Adapted from an obituary of Philip Noel Dunne by Columban Fr Pat O’Donoghue which was published in the Irish Times on 21 May 2021.
Philip Noel Dunne died of COVID-19 at his Colorado home in the United States in December last year, but his death means far more than one more statistic to the many people from Chile for whom he put his life on the line almost half a century ago.
As a Columban priest working in the shanty towns of Chile’s capital city of Santiago in the 1960s, he was affectionately known as Padre Noel, but today, the same Padre Noel is being remembered as a hero to the hundreds he helped smuggle themselves out of the country to safety. Patricio Riesco, whom he assisted in fleeing Chile, said of him, “His commitment to the poor was his way of life.”
Riesco recalls, “In 1973, Noel was risking his own life and safety on a daily basis in order to help and give shelter to those persecuted by the Pinochet regime. He was the man responsible for helping all the Chilean families that came to Ireland as political exiles in 1974, myself and my wife included. We owe him our lives and safety. We will never forget his courage.”
Noel went to Chile as a newly ordained Columban in the early 1960s, when the Christian Democrat government with its policies built on Catholic social teaching was showing promise of delivering a better and brighter future.
However, promising beginnings soured, and it lost the 1970 election to the Popular Unity coalition led by Salvador Allende, whose presidency was marred by a series of scurrilous, clandestine attacks orchestrated both at home and abroad. It ended abruptly with his suicide during a bloody coup d’état led by the military general, Augusto Pinochet, on 11 September 1973.
Pinochet brought with him an era of martial law, with random arrests, detention, interrogation under torture and extra-judicial executions. Noel discovered he was able to use the strong links he had formed with the poor and the influence he had built up among political groups through his promotion of cooperatives to shield many people on the hit list of the military dictatorship.
His work among the poor had made him a trusted source for many people seeking change in Chilean society, as well as improvement in employment and social conditions. He undertook this ministry with great courage.
However, as the violent crackdown on civic freedom, human rights and speech became more brutal, he gradually assumed responsibility for organising escape routes for persecuted opponents of the new regime through foreign embassies in Santiago.
He was captured by the military on two occasions. The first was for helping a political activist climb an embassy wall. He was thrown into a cell and interrogated for hours.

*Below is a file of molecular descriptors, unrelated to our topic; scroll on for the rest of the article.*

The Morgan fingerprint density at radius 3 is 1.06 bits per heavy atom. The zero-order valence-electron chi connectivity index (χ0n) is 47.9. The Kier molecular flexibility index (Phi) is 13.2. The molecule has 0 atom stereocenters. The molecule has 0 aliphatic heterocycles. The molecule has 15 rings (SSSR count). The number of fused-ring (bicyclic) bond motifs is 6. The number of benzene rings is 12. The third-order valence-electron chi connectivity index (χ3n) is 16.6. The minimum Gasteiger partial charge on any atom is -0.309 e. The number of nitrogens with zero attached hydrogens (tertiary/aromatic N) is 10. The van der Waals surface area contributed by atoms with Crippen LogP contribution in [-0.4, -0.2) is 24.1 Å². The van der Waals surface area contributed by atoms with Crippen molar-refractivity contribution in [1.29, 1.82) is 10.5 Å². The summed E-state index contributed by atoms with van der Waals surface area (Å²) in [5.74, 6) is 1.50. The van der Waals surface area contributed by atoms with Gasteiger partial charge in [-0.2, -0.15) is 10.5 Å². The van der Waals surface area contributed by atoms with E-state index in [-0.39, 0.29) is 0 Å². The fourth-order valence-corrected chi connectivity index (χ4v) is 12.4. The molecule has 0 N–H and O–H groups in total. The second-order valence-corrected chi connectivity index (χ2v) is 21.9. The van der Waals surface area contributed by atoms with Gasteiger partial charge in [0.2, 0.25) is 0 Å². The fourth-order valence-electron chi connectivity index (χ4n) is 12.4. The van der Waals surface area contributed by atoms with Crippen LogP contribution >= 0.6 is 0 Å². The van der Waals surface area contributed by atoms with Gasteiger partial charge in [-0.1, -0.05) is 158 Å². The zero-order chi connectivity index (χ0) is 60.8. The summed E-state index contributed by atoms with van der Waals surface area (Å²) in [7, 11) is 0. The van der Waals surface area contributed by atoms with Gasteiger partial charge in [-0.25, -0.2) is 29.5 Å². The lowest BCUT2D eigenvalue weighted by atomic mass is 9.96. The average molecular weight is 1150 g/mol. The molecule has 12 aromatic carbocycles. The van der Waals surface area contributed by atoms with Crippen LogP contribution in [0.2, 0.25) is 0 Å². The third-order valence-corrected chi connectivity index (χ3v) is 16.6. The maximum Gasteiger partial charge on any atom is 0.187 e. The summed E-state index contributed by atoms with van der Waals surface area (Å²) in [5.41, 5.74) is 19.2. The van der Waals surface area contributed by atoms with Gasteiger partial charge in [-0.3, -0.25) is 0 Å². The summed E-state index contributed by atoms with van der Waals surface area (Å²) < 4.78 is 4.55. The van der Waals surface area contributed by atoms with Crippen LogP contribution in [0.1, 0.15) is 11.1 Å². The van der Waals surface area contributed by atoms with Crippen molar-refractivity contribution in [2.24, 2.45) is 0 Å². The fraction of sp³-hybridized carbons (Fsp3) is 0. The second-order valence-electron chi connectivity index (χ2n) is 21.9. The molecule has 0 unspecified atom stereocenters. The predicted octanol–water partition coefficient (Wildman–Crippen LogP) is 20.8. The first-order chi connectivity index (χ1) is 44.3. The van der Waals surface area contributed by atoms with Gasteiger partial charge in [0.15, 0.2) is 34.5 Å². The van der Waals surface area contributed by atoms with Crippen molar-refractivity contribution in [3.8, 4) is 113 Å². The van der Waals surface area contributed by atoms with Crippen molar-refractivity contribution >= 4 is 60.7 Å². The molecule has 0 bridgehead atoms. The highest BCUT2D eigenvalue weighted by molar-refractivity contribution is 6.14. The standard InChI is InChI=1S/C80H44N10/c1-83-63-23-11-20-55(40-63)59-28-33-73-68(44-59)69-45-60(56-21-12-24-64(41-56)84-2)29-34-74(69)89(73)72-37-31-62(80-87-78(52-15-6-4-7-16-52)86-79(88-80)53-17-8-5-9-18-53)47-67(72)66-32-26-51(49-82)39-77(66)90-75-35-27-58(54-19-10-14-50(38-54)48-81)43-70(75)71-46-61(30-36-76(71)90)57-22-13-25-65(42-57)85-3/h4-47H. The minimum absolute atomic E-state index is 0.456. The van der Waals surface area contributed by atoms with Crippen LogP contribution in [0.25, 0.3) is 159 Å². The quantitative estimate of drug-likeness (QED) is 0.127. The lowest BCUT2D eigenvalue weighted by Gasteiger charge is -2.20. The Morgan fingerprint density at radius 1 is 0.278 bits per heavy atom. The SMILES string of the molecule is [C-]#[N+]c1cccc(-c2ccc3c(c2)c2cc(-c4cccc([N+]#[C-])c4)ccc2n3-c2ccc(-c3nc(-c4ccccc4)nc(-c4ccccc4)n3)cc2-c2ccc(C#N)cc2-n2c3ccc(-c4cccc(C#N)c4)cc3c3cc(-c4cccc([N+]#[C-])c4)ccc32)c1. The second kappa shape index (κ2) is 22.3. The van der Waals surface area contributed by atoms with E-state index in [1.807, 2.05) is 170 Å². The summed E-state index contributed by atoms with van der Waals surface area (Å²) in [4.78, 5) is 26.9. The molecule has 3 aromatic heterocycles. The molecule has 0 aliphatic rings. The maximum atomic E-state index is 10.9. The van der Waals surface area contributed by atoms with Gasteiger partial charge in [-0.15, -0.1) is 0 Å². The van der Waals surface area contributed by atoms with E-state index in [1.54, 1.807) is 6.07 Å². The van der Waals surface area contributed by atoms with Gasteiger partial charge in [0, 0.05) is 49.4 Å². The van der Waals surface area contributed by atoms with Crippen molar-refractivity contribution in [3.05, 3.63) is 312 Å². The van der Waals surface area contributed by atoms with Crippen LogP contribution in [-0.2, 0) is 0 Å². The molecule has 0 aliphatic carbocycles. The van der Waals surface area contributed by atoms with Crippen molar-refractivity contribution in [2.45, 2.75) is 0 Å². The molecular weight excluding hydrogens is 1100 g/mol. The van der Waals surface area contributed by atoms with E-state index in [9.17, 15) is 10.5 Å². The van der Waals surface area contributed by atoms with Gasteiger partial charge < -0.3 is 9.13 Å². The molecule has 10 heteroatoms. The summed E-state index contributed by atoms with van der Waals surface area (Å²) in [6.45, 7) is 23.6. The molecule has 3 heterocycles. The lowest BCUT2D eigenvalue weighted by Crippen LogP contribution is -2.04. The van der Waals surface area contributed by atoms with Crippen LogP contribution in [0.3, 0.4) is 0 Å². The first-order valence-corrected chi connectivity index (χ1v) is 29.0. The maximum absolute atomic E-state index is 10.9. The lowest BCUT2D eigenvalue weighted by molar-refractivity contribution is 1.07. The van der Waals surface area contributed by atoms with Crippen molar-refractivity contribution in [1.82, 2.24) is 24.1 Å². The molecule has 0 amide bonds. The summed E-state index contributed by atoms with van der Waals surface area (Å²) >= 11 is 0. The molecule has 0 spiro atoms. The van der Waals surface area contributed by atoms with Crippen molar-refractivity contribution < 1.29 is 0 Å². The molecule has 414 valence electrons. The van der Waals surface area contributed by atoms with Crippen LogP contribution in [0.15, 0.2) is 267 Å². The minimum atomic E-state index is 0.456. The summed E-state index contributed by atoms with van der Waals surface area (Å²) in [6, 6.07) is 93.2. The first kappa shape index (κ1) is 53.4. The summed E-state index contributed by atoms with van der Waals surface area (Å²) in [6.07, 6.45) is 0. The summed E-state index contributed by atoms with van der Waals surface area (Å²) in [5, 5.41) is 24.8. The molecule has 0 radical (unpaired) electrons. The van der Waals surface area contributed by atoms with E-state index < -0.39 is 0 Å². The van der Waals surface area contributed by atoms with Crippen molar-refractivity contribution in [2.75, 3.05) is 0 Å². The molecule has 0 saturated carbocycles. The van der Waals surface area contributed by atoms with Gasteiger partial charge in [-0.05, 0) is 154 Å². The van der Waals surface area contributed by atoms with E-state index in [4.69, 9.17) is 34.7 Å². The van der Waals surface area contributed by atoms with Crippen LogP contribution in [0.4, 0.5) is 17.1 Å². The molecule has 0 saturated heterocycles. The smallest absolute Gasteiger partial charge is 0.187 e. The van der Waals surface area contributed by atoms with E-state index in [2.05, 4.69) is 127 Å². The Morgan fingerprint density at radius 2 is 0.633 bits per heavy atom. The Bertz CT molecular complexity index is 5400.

By good fortune, he escaped torture, prison or worse, as his captors thought they had the wrong man. They were looking for the priest popularly known as “Padre Noel”, but his identification documents carried his only first name, “Padre Filipe (Philip)”.
The second time round, Noel was bundled into the back of a secret police truck on top of other prisoners. Handcuffed and blindfolded, he later recounted how although the truck was stationary, it began to shake from the convulsing of the raw nerves of his fellow captives. They were later taken to the football stadium in Santiago, which was being used as a giant prison and place of execution.
On this occasion, Noel was rescued by an American priest with official connections to the United States government, which was influential with the Pinochet regime.
With his life in danger, he managed to get back to Ireland and from a parish in the centre of Belfast helped organise escape routes for refugees fleeing Chile. He was also influential in finding housing and work for them in an area of the Republic of Ireland that was offering safe haven to people escaping the blood-soaked streets of Northern Ireland.
The coup of 1973 and the experience of living with the violence of the infamous Troubles in Belfast galvanised his resolve to continue his struggle for justice. Unable to return to Chile, in the 1980s he took an assignment in Peru, where he lived among the indigenous peoples of the Andes Mountains.
There he met a sister from an American congregation and they later married. As a couple, they adopted a baby indigenous girl and eventually settled in Colorado in the United States, where Noel continued his social advocacy, serving as the director of Christian Community Services in his local parish and on the board of the Immigrant Resource Centre. He cherished his relationship with the Guatemalan people in the area and many bear testimony to the contribution he and his wife made to their community.
Born in Dublin in 1935 but raised by Gaelic-speaking relatives in the west of Ireland after his mother’s death in childbirth, his knowledge of the language proved useful in Chile, allowing him to communicate secretly with other Gaelic speakers behind the backs of the military and police.
His death is being mourned by many, but his memory will live long with those who found freedom because of his heroic commitment to the poor and the persecuted.
May he rest in peace.